CaribWorldNews, LONDON, England, Mon. May 11, 2009: Allen R. Stanford, the financier accused of a giant ponzi scheme by the U.S. Securities and Exchange Commission, may have been an informant for the U.S. DEA, a new report says.
The BBC`s Panorama investigation claims that the Texas-born businessman, turned Antiguan, may have worked as a US government informer, feeding information to the US Drug Enforcement Administration on money laundering by Latin American drug cartels.
Panorama says it is aware of `strong evidence` that Sir Allen was a `confidential agent` for the DEA as far back as 1999 and turned over details of money laundering by clients from Colombia, Mexico and Ecuador.
The Panorama report claims that Sir Allen, paid a $3.1 million to the DEA in 1999 after that sum was invested in his bank by another Mexican drug gang, the Juarez cartel of Amada Carillo Fuentes.
The report also claims that Sir Allen was initially investigated by the SEC over suspicions he was running a Ponzi scheme in 2006, but the inquiry was over by the winter of that year because of a request by another government agency.
The DEA declined to comment to the BBC on its allegations. Stanford denies any wrongdoing. He has not been charged with any crimes to date but insists he will fight the civil charges even though his assets have all been frozen and he clams he has no money to even pay his lawyer.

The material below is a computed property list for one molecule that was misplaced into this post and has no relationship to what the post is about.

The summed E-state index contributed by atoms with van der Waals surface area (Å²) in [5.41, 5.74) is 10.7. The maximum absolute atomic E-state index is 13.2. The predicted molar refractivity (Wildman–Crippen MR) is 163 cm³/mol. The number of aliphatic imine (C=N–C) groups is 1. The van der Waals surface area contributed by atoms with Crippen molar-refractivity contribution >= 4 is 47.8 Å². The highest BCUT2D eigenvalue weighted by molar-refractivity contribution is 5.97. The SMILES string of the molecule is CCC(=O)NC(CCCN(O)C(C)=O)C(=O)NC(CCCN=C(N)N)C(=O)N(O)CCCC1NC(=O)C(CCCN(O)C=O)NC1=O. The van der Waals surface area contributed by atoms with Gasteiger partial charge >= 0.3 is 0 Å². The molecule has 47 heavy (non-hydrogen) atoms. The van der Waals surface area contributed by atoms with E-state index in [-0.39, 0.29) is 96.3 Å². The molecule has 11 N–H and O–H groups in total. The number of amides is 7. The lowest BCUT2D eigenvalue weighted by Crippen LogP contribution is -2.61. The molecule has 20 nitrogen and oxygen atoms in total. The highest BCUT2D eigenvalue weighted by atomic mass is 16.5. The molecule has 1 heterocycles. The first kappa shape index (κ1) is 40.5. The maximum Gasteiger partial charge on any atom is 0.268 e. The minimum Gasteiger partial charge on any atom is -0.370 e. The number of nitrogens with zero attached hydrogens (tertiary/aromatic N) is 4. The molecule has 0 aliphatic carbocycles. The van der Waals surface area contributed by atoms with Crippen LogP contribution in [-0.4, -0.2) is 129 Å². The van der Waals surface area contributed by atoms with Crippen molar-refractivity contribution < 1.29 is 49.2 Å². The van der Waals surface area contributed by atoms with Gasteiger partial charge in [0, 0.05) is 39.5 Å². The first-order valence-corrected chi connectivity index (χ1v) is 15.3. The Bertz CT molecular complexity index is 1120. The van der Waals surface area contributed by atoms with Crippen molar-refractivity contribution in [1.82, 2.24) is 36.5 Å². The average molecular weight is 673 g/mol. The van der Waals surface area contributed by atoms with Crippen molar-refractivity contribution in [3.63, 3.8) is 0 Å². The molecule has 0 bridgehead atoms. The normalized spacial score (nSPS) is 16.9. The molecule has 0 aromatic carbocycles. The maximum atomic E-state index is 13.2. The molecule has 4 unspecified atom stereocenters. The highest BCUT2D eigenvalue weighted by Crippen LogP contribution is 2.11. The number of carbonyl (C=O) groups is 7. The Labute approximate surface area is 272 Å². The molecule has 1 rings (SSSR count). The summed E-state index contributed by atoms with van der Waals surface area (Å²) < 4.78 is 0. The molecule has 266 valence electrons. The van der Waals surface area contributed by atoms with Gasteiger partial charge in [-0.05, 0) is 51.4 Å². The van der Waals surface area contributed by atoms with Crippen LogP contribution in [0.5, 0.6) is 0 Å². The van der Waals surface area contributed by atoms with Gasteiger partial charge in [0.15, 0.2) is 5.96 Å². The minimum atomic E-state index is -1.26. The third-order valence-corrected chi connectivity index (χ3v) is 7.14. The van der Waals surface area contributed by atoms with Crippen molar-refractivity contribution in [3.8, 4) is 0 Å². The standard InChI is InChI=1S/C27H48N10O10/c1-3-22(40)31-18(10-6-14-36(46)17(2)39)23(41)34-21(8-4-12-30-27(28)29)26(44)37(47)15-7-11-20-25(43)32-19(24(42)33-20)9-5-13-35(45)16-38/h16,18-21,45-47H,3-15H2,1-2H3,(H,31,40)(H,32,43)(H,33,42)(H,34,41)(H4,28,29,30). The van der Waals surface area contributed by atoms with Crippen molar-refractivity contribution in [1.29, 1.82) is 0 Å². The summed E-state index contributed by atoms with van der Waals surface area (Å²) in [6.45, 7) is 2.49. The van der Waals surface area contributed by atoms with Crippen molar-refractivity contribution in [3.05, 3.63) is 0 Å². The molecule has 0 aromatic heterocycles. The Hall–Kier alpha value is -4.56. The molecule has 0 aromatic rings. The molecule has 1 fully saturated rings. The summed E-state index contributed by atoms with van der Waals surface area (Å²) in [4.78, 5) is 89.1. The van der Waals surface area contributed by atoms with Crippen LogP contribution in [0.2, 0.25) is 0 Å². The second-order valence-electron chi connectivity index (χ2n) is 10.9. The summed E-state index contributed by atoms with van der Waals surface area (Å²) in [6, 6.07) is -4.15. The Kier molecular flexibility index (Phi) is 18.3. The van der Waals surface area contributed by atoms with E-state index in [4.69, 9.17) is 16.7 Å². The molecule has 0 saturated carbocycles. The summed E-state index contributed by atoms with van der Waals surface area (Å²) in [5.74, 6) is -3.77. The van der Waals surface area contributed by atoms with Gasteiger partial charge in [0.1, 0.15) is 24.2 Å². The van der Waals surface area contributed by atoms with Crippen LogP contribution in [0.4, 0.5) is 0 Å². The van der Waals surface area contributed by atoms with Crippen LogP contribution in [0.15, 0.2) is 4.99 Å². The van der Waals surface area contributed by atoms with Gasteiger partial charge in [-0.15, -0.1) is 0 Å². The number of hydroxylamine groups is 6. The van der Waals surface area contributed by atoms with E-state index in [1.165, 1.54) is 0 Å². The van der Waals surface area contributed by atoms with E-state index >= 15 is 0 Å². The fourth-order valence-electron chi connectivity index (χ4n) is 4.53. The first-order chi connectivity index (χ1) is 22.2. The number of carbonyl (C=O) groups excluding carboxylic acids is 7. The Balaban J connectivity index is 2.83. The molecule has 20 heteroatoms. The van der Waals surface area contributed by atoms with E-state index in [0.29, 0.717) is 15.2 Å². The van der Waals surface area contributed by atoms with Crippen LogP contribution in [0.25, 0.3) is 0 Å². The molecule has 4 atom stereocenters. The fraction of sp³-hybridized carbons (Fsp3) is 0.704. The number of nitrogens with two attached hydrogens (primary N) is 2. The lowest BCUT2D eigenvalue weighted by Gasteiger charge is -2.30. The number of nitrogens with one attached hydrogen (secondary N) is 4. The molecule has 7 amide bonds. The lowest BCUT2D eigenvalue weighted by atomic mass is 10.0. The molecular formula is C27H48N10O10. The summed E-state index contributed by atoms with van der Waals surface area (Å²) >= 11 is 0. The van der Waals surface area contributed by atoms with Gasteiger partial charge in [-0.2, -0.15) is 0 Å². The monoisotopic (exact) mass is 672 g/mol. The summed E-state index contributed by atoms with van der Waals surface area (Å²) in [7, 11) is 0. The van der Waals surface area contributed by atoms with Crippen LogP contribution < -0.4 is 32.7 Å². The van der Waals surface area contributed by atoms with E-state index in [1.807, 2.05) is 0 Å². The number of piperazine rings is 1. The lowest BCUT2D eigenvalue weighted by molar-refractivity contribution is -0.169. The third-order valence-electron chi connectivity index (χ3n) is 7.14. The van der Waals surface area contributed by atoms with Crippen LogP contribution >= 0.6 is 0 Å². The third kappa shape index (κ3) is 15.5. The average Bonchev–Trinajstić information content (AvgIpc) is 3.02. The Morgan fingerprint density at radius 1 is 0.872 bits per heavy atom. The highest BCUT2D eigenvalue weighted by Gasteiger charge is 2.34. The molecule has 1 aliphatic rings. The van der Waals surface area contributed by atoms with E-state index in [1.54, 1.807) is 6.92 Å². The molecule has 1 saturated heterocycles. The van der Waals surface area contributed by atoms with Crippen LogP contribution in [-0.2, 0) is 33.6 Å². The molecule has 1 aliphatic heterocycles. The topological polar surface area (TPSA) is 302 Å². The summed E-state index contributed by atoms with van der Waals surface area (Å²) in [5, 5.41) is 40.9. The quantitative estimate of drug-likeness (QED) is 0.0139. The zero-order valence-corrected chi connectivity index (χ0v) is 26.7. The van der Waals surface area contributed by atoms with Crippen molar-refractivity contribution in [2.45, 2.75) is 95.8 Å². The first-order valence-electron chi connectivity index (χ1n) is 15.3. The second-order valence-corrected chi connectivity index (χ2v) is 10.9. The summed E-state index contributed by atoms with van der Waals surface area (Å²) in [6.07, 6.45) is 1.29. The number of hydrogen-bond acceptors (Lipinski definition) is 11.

The Securities and Exchange Commission has charged that Stanford and three of his companies orchestrated a fraudulent, multi-billion dollar investment scheme centering on an $8 billion CD program.
According to the SEC’s complaint, the defendants misrepresented to CD purchasers that their deposits were safe, falsely claiming that the bank re-invested client funds primarily in the portfolio; monitored the portfolio through a team of 20-plus analysts; and was subject to yearly audits by Antiguan regulators.
The SEC’s complaint also alleges that an additional scheme relating to $1.2 billion in sales by SGC advisers of a proprietary mutual fund wrap program, called Stanford Allocation Strategy (SAS), by using materially false historical performance data. According to the complaint, the false data helped SGC grow the SAS program from less than $10 million in 2004 to more than $1 billion, generating fees for SGC (and ultimately Stanford) of approximately $25 million in 2007 and 2008. The fraudulent SAS performance was used to recruit registered investment advisers with significant books of business, who were then heavily incentivized to reallocate their clients’ assets to SIB’s CD program.
The SEC’s complaint charges violations of the anti-fraud provisions of the Securities Act of 1933, the Securities Exchange Act of 1934 and the Investment Advisers Act, and registration provisions of the Investment Company Act.